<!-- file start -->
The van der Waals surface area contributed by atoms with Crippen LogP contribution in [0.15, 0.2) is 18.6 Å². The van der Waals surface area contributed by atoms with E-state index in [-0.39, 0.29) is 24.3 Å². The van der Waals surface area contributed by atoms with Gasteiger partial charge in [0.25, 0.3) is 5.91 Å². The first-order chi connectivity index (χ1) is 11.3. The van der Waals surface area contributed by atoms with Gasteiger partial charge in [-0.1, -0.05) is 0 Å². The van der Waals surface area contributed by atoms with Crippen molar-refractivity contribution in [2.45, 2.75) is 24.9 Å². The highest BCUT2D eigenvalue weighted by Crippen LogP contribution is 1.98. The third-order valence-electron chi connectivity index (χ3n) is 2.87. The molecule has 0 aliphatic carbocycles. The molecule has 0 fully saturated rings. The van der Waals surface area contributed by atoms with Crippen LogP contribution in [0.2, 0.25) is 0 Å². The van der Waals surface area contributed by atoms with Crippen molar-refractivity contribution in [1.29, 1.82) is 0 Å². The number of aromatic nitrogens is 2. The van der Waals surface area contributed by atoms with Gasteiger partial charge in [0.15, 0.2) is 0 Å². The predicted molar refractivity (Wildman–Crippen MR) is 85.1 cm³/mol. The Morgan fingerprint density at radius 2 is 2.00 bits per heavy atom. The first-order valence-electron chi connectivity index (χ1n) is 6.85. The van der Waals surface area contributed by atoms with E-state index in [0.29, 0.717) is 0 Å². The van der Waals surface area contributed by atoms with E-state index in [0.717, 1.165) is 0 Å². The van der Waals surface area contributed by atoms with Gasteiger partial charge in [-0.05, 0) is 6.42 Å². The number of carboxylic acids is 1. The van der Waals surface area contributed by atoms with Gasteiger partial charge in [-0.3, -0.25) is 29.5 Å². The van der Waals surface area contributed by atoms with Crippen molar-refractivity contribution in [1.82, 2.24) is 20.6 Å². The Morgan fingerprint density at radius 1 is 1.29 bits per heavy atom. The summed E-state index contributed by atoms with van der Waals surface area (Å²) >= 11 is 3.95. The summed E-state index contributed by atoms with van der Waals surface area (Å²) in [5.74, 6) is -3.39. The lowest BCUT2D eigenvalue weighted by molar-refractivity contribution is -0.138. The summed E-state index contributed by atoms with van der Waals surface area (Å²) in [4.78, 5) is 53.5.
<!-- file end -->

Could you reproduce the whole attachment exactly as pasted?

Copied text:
The van der Waals surface area contributed by atoms with Crippen LogP contribution in [0.15, 0.2) is 18.6 Å². The van der Waals surface area contributed by atoms with E-state index in [-0.39, 0.29) is 24.3 Å². The van der Waals surface area contributed by atoms with Gasteiger partial charge in [0.25, 0.3) is 5.91 Å². The first-order chi connectivity index (χ1) is 11.3. The van der Waals surface area contributed by atoms with Gasteiger partial charge in [-0.1, -0.05) is 0 Å². The van der Waals surface area contributed by atoms with Crippen molar-refractivity contribution in [2.45, 2.75) is 24.9 Å². The highest BCUT2D eigenvalue weighted by Crippen LogP contribution is 1.98. The third-order valence-electron chi connectivity index (χ3n) is 2.87. The molecule has 0 aliphatic carbocycles. The molecule has 0 fully saturated rings. The van der Waals surface area contributed by atoms with Crippen LogP contribution in [0.2, 0.25) is 0 Å². The van der Waals surface area contributed by atoms with Crippen molar-refractivity contribution in [1.29, 1.82) is 0 Å². The number of aromatic nitrogens is 2. The van der Waals surface area contributed by atoms with Gasteiger partial charge in [0.15, 0.2) is 0 Å². The predicted molar refractivity (Wildman–Crippen MR) is 85.1 cm³/mol. The Morgan fingerprint density at radius 2 is 2.00 bits per heavy atom. The first-order valence-electron chi connectivity index (χ1n) is 6.85. The van der Waals surface area contributed by atoms with E-state index in [0.29, 0.717) is 0 Å². The van der Waals surface area contributed by atoms with E-state index in [0.717, 1.165) is 0 Å². The van der Waals surface area contributed by atoms with Gasteiger partial charge in [-0.05, 0) is 6.42 Å². The number of carboxylic acids is 1. The van der Waals surface area contributed by atoms with Gasteiger partial charge in [-0.3, -0.25) is 29.5 Å². The van der Waals surface area contributed by atoms with Crippen molar-refractivity contribution in [1.82, 2.24) is 20.6 Å². The Morgan fingerprint density at radius 1 is 1.29 bits per heavy atom. The summed E-state index contributed by atoms with van der Waals surface area (Å²) >= 11 is 3.95. The summed E-state index contributed by atoms with van der Waals surface area (Å²) in [5.74, 6) is -3.39. The lowest BCUT2D eigenvalue weighted by molar-refractivity contribution is -0.138. The summed E-state index contributed by atoms with van der Waals surface area (Å²) in [4.78, 5) is 53.5.